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  • Cutting Hours??

    I'm a 16 year old girl who's been putting up with a summer job at a local Connecticut Dairy Queen since the beginning of June. Working at a fast food place was not by any means my first choice of employment, but living in a small town without even the prospect of a license until August, I had little choice.

    My boss, at the risk of my sounding like a whining teenager, is known for acting very immature in the way she handles things, and also for seeking revenge on her employees through absolutely abusing them at work and ultimately by cutting hours. In June, she signed my wage paper at 7.50, and paid me for a few weeks at 7.25 an hour. Not one to let anyone walk all over me, I decided to stand up for myself and ask her after I had clocked out one night to show me the papers to make sure it was all a mistake. Claiming that she pays everyone 7.25, and I must be mistaken, she rifled through her papers, pulled mine out, and in shock, saw that she had written 7.50. She began paying me the 7.50 an hour, but my paychecks ultimately decreased in value because she began cutting my hours from about 18 hours to 15 and a half (the stipulations for the weekly bonus include the requirement that 12 hours in March-June and Sept-Oct be worked for the bonus, and in July and August, 16, but I'm unsure if that constitutes as an agreement that I would work that many hours, because I have never insinuated that I would like to work any less). A few weeks I worked 12, last week 9, and this week, where I have to draw the line, I have only two 3-hour shifts.

    We had a bit of a scene when I told her, again after I clocked out one night, that I would have to call out for a shift 6 days from that night because there was a mistake on my part with family vacation scheduling, and when I asked her what I could do about it, she told me quite plainly I would be out of a job if I didn't work that day. She took it out to my dad (wildly inappropriate, in my opinion, and his), and called me a liar to mine and my father's faces, and I don't think it's any coincidence that as soon as I returned from vacation, my weekly hours were 9 and then 6.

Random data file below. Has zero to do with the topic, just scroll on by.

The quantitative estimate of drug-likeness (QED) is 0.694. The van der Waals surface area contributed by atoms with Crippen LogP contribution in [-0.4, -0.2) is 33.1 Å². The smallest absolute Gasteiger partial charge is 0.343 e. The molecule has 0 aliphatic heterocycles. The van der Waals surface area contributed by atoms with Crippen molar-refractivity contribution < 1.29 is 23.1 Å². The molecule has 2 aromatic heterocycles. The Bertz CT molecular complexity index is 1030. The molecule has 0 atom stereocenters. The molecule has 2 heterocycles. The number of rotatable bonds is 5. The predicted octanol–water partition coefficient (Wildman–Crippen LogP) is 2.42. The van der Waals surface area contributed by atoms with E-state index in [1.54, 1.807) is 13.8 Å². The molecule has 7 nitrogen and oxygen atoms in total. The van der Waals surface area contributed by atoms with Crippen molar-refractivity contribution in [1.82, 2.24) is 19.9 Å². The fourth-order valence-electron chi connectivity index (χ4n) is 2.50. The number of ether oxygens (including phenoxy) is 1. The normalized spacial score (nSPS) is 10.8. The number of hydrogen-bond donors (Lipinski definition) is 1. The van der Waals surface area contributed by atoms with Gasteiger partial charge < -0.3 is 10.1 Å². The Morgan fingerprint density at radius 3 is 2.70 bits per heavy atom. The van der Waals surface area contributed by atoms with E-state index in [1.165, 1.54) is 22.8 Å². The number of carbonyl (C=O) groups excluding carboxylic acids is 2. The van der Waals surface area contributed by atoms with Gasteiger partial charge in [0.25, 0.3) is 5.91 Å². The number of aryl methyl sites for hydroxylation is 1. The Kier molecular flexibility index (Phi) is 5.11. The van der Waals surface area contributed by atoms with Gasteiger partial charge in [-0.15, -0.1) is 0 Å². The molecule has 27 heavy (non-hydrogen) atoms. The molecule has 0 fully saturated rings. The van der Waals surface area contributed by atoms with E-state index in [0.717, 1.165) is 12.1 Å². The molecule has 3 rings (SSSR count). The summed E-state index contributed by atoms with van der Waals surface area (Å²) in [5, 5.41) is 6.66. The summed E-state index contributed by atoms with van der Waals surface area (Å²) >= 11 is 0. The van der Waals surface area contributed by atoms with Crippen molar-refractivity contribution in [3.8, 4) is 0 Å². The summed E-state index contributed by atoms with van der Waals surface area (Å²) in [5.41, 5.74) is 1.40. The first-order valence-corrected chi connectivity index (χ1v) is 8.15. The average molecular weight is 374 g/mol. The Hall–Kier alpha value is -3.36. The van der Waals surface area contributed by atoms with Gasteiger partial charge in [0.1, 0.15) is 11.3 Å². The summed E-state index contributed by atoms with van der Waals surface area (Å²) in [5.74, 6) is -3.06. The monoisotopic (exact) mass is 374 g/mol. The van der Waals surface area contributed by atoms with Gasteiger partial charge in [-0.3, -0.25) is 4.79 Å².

I've been doing some personal research regarding labor laws, and stumbled upon one that requires hiring papers to be written and signed at the beginning of employment that include the hours the employee is going to work for, which (as far as I can remember) was not done for me, and that if they are written (as she may claim, or find a loophole through), my employer is not allowed to cut hours without notifying me. I was wondering as to the specific details regarding this, what can be done about it, and where I can find more information about it. I believe the code is the Connecticut General Statute Section 31-71f, but I haven't been able to find the specific wording of it.

    Thank you very much, Megan

  • #2
    The statute you mention is with regards to the state's definition of exempt or non-exempt employees and has nothing to do with the situation you describe.

    I am not aware of any law in any state which REQUIRES an employer to provide you with a written definition of your hours; nor am I aware of any law in any state that requires an employer to give you advance notice of having your hours cut. In general, unless you have a bona fide contract (which would be unusual in the extreme for a teenager at a fast food place) the employer is entitled to change your hours as business needs require.

    I'm afraid I'm going to have to ask you to post a link to the law you say you found before it can be evaluated. As far as I know, it doesn't exist. I could be mistaken; CT may have something odd that no other state has. But I have had employees in CT and unless it's been added just recently, I'm pretty sure I'd be aware of a law such as you describe.
    The above answer, whatever it is, assumes that no legally binding and enforceable contract or CBA says otherwise. If it does, then the terms of the contract or CBA apply.

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    • #3
      I agree with cbg completely.